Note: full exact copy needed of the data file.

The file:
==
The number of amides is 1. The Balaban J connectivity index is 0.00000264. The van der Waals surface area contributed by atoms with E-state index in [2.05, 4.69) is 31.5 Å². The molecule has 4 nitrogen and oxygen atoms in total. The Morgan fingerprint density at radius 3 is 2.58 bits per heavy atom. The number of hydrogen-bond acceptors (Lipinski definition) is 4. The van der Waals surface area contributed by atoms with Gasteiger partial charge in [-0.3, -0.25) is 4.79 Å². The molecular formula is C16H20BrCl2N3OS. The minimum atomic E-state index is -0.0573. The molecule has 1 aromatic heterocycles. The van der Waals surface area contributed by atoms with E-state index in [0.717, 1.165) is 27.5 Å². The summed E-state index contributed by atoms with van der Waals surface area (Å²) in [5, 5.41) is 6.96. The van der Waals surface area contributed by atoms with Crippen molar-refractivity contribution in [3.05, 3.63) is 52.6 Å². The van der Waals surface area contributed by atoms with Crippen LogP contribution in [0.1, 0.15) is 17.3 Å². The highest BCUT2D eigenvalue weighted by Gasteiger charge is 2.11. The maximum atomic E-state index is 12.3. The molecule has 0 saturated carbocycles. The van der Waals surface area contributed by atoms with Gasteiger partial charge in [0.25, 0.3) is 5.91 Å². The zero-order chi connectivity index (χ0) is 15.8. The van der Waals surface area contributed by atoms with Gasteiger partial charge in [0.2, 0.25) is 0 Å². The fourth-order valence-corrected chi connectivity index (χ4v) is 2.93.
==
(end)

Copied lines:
The number of amides is 1. The Balaban J connectivity index is 0.00000264. The van der Waals surface area contributed by atoms with E-state index in [2.05, 4.69) is 31.5 Å². The molecule has 4 nitrogen and oxygen atoms in total. The Morgan fingerprint density at radius 3 is 2.58 bits per heavy atom. The number of hydrogen-bond acceptors (Lipinski definition) is 4. The van der Waals surface area contributed by atoms with Gasteiger partial charge in [-0.3, -0.25) is 4.79 Å². The molecular formula is C16H20BrCl2N3OS. The minimum atomic E-state index is -0.0573. The molecule has 1 aromatic heterocycles. The van der Waals surface area contributed by atoms with E-state index in [0.717, 1.165) is 27.5 Å². The summed E-state index contributed by atoms with van der Waals surface area (Å²) in [5, 5.41) is 6.96. The van der Waals surface area contributed by atoms with Crippen molar-refractivity contribution in [3.05, 3.63) is 52.6 Å². The van der Waals surface area contributed by atoms with Crippen LogP contribution in [0.1, 0.15) is 17.3 Å². The highest BCUT2D eigenvalue weighted by Gasteiger charge is 2.11. The maximum atomic E-state index is 12.3. The molecule has 0 saturated carbocycles. The van der Waals surface area contributed by atoms with Gasteiger partial charge in [0.25, 0.3) is 5.91 Å². The zero-order chi connectivity index (χ0) is 15.8. The van der Waals surface area contributed by atoms with Gasteiger partial charge in [0.2, 0.25) is 0 Å². The fourth-order valence-corrected chi connectivity index (χ4v) is 2.93.